BOSTON (CBS) — The defense for the former Boston College student charged in her boyfriend’s suicide plans to file a motion to dismiss the case next month. They believe prosecutors are overreaching by charging Inyoung You with involuntary manslaughter in the death of 22-year-old Alexander Urtula.

You, 21, is accused of urging him to take his own life through roughly 75,000 text messages hours before his graduation last May. Urtula died when he jumped off the roof of a parking garage in Roxbury.

Alexander Urtula and Inyoung You. (Photo credit: Urtula family via Suffolk DA’s Office)

A hearing for the motion to dismiss is scheduled for April 9. The defense called the case a radical expansion of the Michelle Carter case. Like the defense in the Michelle Carter case, they argue that what she said in the text messages were protected free speech.

Prosecutors argue that You ruthlessly abused Urtula through the text messages, making him feel trapped. The defense says this is a false narrative.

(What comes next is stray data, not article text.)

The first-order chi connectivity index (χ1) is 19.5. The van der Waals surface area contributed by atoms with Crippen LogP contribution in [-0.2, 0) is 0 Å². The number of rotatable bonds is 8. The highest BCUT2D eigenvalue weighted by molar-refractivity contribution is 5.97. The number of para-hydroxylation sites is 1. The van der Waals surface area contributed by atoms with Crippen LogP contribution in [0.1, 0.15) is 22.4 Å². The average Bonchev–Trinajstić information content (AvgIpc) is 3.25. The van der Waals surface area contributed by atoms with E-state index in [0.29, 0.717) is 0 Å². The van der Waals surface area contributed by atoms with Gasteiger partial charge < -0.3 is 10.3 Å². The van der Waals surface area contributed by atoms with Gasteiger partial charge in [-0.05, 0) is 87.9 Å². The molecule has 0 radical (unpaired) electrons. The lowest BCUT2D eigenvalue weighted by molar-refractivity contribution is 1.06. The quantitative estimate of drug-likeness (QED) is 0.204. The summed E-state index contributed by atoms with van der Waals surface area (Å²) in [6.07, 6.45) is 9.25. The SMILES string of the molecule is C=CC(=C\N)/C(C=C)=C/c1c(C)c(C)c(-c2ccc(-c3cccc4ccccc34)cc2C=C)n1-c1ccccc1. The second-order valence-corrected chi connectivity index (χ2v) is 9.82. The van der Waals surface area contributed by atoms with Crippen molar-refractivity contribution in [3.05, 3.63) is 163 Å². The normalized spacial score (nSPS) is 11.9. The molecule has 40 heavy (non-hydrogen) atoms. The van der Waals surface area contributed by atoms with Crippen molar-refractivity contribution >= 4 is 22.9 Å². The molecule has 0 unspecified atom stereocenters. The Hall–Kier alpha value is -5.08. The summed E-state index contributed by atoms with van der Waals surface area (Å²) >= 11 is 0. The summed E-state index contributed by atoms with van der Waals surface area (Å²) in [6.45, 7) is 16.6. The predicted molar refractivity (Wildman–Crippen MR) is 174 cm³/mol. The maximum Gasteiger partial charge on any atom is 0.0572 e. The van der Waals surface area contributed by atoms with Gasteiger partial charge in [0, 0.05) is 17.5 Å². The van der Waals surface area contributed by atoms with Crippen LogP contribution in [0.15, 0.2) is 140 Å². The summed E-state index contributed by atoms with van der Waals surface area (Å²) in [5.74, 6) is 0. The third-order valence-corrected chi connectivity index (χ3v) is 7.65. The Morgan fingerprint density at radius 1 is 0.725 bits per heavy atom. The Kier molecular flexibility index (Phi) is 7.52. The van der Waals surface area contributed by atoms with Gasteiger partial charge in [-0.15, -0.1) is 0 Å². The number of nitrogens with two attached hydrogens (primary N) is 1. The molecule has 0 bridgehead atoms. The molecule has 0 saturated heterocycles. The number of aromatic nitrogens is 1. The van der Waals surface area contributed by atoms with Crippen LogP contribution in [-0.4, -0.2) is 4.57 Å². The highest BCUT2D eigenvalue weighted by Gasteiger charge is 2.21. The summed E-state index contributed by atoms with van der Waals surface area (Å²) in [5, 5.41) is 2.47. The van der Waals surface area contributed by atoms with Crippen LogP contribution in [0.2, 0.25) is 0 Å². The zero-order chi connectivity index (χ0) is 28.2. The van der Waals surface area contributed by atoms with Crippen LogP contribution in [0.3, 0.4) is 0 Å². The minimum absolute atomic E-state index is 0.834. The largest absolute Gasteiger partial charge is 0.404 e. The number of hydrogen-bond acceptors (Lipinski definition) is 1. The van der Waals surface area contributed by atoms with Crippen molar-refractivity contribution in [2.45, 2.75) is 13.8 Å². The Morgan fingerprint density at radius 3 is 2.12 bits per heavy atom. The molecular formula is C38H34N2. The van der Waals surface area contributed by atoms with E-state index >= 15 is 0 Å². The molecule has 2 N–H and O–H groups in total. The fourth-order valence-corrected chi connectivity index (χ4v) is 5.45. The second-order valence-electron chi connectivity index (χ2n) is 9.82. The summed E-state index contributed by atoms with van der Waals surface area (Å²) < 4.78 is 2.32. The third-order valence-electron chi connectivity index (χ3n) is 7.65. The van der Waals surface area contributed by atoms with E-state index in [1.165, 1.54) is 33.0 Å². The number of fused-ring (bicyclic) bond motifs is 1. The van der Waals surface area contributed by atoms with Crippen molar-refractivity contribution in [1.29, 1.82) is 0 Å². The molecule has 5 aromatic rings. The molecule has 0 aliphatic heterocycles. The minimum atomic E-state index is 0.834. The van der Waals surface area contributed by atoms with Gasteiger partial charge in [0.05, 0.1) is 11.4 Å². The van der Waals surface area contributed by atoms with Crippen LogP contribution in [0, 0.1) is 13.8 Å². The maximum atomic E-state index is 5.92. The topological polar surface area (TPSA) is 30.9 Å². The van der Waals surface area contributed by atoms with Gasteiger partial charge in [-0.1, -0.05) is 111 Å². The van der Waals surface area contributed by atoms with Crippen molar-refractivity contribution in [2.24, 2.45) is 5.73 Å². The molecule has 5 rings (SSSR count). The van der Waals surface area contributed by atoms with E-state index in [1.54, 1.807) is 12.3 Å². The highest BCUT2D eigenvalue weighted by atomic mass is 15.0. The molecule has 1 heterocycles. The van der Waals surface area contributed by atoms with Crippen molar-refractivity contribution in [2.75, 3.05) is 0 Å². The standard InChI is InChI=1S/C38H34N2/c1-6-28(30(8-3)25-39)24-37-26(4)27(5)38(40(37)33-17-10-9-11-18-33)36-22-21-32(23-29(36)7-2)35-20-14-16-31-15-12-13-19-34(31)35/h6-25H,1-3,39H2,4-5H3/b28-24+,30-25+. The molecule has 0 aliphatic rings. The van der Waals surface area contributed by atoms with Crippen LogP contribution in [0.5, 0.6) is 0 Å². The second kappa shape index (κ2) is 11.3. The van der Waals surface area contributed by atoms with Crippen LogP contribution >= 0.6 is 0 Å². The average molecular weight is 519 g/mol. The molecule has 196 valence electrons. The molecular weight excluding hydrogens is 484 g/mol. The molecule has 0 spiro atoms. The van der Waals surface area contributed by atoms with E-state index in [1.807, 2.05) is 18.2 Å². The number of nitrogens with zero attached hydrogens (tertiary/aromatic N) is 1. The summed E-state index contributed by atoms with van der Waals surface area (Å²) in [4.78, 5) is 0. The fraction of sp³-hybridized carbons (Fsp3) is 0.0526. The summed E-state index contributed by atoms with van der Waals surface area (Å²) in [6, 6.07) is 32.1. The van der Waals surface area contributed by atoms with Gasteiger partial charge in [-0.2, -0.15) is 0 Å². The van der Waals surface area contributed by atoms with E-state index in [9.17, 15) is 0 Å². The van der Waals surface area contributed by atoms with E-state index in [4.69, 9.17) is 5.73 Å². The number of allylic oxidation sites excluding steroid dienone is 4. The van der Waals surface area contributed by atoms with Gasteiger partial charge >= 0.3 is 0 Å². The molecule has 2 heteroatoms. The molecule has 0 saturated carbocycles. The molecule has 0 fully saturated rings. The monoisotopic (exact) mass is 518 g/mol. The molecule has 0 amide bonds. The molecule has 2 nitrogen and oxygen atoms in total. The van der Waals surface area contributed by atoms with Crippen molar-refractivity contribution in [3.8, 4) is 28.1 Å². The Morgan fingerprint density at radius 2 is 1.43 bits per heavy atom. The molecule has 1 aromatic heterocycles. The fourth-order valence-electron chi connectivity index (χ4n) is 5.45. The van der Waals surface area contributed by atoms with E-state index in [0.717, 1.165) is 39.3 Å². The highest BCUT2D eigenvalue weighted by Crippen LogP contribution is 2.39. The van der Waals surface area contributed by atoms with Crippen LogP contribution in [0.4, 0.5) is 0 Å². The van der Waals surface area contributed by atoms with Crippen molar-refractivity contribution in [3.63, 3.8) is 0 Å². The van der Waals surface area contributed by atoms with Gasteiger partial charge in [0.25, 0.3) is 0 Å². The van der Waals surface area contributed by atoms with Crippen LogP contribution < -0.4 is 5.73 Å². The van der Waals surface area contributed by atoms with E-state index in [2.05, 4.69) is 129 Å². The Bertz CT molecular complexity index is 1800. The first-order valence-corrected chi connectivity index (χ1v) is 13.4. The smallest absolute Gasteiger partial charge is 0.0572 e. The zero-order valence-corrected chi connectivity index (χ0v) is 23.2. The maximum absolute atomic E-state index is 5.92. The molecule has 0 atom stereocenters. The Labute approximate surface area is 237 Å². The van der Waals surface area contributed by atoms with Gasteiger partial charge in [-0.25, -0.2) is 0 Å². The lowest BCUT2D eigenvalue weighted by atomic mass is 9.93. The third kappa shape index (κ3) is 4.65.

“As soon as Miss You learned that her boyfriend was in trouble, she begged him repeatedly not to hurt himself, told him that she loved him, immediately tried to get to the scene,” said Defense Attorney Howard Cooper.

Thursday, the defense released some of You’s text messages that they say prove this. One text exchange goes as follows:

You: “Don’t leave me like that if u ever loved me stop. If u wanna show me you love me stop.”
Urtula: “I did love you just not well enough.”

“That’s the exact opposite of what Michelle Carter did. She told her boyfriend to get back in the truck,” Cooper said.

You’s defense team also wants You’s travel restrictions to be lifted. Right now she must stay in Massachusetts. The judge on Thursday said You needs to name a specific address before that can happen.

You’s lawyers now describe her as a distraught young woman. “She’s a young woman who’s 21 years old who’s had the negative limelight shone on her,” said Defense Attorney Steven Kim.

The defense team also wants access to Urtula’s family’s phones.

For immediate help if you are in a crisis, call the toll-free National Suicide Prevention Lifeline at 1-800-273-TALK (8255), which is available 24 hours a day, 7 days a week. All calls are confidential.




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